Posted in Lists

Drawing up a gratitude list 

November is a popular month for gratitude, given the holiday that’s named for the emotion, but my motivation this year is a little different. I’m grateful that October is over! “Isn’t that the same thing as being-in-November?” you ask reasonably. Well, not precisely. 

The thing is, almost every major Drama, Trauma, and Tragedy in my life has happened in an October–leaving me with a superstitious fear of a “cursed” month. Add in the fact that those events (ranging from loss of a job to loss of a spouse, from severe complications of childbirth to last year’s vacation in a psych ward) have left me with a lot of unpleasant “anniversaries” in October–and it’s just a rough month. 

I literally spent the month praying that I could get to November 1 without anything awful happening–aware that if I did, it would be the first time in about a decade.

It happened! I broke the streak and got all the way through October without an Awful Event of any kind. I’m very nearly giddy over it. And helping with that reaction is the fact that I got my mental-health meds adjusted a couple weeks ago, after realizing I was on a downward slide toward Depression. I’m emerging from the haze of lethargy and indifference and feeling increasingly like ME again. (Witness the fact that I’m back here writing again–a silent blog is a danger sign with me.)

All that said… I’ve been on a sketching-kick, specifically a gratitude list. So although I’m usually one to express myself with words, today I’m offering my “gratitude album.”


I’m grateful for the man who married me. His voice puts a smile on my face, and his laugh lights my world. He has loved me (and prayed me) through some of my worst. It’s a joy and an honor to be “Mrs. Smith.”


I’m grateful for a job that keeps me challenged and interested, and where there’s room for growth.


I love RV-living, and our cozy little home. I’m grateful to live so comfortably!


I’m grateful for Vertical Church, and my church-family.


I’m grateful that I grew a pair of bright, vibrant, good-hearted people. (Readers, too.)


I’m grateful for modern medicine, and my mental-health meds!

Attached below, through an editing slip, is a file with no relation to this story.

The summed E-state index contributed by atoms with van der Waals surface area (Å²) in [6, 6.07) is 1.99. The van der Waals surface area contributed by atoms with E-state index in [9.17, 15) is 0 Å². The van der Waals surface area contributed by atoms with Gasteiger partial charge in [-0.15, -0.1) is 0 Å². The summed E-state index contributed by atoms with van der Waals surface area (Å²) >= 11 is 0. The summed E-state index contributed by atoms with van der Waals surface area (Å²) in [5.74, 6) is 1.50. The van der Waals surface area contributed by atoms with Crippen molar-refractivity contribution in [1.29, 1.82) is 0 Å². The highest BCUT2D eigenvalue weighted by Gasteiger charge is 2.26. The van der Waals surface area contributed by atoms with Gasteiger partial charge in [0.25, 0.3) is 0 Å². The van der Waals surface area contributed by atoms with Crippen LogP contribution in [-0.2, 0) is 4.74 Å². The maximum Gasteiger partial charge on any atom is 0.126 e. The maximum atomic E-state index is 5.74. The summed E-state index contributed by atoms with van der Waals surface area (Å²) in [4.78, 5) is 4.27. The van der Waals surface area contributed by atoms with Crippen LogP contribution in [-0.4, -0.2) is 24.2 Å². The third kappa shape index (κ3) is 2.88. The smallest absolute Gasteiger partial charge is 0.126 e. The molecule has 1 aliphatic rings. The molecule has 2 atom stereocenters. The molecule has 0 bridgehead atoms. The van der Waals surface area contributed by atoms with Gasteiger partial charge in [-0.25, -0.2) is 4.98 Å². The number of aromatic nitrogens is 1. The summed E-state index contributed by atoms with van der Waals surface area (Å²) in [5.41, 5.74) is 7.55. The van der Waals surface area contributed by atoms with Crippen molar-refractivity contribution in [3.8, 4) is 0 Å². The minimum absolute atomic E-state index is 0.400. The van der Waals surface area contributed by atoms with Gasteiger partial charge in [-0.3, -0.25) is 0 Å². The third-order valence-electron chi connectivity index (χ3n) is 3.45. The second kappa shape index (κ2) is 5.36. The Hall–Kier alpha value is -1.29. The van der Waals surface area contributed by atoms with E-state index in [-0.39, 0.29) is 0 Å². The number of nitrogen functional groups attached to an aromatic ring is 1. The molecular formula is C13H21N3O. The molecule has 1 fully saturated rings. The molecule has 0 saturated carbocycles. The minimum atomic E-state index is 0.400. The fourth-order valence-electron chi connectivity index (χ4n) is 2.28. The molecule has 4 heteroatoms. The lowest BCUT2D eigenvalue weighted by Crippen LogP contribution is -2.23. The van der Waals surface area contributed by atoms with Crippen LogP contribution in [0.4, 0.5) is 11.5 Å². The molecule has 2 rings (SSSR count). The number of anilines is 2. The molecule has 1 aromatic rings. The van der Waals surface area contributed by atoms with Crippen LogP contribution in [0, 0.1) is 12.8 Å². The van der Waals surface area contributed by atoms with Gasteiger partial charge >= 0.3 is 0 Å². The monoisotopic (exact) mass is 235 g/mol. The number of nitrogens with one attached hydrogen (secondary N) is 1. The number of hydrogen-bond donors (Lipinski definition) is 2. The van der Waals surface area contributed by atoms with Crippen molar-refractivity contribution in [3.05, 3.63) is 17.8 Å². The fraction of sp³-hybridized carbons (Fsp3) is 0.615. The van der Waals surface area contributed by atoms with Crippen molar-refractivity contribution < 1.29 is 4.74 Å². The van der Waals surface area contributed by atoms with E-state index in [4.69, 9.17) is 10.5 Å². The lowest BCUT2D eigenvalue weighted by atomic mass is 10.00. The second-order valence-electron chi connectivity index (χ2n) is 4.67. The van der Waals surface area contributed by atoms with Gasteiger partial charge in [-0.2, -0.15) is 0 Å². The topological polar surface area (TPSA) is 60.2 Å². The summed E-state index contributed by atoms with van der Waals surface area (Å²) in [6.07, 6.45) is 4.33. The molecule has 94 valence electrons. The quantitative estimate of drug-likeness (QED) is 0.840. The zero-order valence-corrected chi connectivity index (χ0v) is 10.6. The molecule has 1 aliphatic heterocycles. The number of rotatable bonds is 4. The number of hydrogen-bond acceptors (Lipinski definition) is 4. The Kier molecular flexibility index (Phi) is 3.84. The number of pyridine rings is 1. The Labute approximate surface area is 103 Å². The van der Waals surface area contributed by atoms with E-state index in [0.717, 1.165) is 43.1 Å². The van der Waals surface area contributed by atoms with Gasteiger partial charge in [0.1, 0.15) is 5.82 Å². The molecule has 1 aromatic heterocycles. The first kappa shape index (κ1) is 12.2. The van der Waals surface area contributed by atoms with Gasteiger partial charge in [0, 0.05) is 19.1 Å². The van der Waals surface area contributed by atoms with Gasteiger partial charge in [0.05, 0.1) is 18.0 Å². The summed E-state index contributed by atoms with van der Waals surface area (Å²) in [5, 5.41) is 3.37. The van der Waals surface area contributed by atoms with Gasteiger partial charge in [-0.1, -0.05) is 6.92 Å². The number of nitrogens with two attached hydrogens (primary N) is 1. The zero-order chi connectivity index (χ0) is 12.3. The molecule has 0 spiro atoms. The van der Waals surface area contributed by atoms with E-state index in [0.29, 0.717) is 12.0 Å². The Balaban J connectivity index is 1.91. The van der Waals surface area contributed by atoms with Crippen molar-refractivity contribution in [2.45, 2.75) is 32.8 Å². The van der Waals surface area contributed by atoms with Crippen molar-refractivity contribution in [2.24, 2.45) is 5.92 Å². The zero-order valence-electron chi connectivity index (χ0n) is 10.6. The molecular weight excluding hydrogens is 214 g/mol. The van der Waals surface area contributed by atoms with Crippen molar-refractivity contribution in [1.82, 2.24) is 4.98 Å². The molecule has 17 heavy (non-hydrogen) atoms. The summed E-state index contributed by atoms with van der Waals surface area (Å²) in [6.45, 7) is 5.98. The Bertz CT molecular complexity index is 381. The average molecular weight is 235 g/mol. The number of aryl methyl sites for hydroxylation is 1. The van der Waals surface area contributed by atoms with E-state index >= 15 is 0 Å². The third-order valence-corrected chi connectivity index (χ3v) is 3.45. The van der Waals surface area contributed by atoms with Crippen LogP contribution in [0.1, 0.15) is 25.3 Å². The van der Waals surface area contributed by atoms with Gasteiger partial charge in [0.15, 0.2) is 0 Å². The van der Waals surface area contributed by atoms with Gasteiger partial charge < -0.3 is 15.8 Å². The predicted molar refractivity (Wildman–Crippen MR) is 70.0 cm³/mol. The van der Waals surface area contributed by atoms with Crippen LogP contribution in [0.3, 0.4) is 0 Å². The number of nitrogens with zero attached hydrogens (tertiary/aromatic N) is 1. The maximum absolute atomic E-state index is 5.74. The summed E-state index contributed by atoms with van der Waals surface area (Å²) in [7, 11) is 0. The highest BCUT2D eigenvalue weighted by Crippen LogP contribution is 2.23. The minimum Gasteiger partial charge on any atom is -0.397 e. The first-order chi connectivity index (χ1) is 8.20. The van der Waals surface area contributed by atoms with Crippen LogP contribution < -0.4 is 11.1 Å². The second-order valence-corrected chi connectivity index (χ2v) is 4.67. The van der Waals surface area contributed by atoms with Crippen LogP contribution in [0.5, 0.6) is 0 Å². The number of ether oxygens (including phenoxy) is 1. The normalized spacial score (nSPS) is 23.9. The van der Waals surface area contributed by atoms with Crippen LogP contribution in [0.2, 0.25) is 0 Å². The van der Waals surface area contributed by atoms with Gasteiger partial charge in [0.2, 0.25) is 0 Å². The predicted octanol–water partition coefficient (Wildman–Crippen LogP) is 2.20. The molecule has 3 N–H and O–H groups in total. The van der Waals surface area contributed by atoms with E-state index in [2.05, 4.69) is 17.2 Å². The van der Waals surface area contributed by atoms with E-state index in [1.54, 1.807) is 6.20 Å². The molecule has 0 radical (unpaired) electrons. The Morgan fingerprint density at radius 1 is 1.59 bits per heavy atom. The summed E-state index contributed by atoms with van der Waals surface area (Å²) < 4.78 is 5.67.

I’m grateful for COFFEE!


I’m grateful to live in Idaho.


I’m grateful for my Ma, who has continued to love me no matter what.


I’m grateful for my teddy bear, Toots, who has been a comfort for more than four decades. (Here with Jon, who sewed Toots an Army outfit.)


I’m grateful for Open Adoption, and that the boy-I-grew has such a fabulous family.


I’m grateful for BOOKS!


I’m grateful to have my driver’s license back, and for the car Jon bought me when I got it back. I so appreciate being able to drive myself to appointments and work rather than hiking everywhere.


I’m grateful for open roads and motorcycles.


I’m grateful to be Sober! This is my owl-sticky-note marking my favorite page of the Big Book. “If we are painstaking about this phase of our development, we will be amazed before we are halfway through.”


I’m grateful for my health. Crohn’s Disease has been in remission for 16 years, and I’m healthier than I deserve to be, given my alcoholism. God is good.


I’m grateful for my great Sis, who shares many of my memories (and quite a few of my quirks). And a grand welcome this week to her new daughter!


I admit it–I’m grateful for my iPhone. 


I’m grateful for challenges–like learning to ride.


I’m grateful for seaside vacations!


I’m grateful for a guy who fixes things… and builds things, and COOKS things!


I’m grateful for FUN!


The back of Jon’s helmet is a reminder for the road-of-life… I’m grateful that God has ALWAYS had my back.